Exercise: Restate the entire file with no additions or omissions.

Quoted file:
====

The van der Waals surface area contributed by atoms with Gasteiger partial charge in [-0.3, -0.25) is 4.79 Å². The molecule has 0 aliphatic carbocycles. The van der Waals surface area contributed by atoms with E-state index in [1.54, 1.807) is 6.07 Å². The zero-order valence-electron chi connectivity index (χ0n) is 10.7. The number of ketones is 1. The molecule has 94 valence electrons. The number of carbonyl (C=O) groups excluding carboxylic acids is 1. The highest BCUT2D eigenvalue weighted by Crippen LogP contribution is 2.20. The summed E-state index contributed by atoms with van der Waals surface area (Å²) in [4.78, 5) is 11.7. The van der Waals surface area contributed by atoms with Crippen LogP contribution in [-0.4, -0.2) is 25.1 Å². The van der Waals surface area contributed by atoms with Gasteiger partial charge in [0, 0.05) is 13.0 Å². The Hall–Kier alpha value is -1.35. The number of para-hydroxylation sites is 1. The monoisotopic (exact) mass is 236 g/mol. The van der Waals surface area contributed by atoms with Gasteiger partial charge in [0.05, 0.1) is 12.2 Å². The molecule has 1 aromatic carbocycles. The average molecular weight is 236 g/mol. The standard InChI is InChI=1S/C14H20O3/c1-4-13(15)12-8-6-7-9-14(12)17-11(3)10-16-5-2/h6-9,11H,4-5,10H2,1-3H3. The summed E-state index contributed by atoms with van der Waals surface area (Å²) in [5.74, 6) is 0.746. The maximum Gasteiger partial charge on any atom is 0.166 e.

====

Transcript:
The van der Waals surface area contributed by atoms with Gasteiger partial charge in [-0.3, -0.25) is 4.79 Å². The molecule has 0 aliphatic carbocycles. The van der Waals surface area contributed by atoms with E-state index in [1.54, 1.807) is 6.07 Å². The zero-order valence-electron chi connectivity index (χ0n) is 10.7. The number of ketones is 1. The molecule has 94 valence electrons. The number of carbonyl (C=O) groups excluding carboxylic acids is 1. The highest BCUT2D eigenvalue weighted by Crippen LogP contribution is 2.20. The summed E-state index contributed by atoms with van der Waals surface area (Å²) in [4.78, 5) is 11.7. The van der Waals surface area contributed by atoms with Crippen LogP contribution in [-0.4, -0.2) is 25.1 Å². The van der Waals surface area contributed by atoms with Gasteiger partial charge in [0, 0.05) is 13.0 Å². The Hall–Kier alpha value is -1.35. The number of para-hydroxylation sites is 1. The monoisotopic (exact) mass is 236 g/mol. The van der Waals surface area contributed by atoms with Gasteiger partial charge in [0.05, 0.1) is 12.2 Å². The molecule has 1 aromatic carbocycles. The average molecular weight is 236 g/mol. The standard InChI is InChI=1S/C14H20O3/c1-4-13(15)12-8-6-7-9-14(12)17-11(3)10-16-5-2/h6-9,11H,4-5,10H2,1-3H3. The summed E-state index contributed by atoms with van der Waals surface area (Å²) in [5.74, 6) is 0.746. The maximum Gasteiger partial charge on any atom is 0.166 e.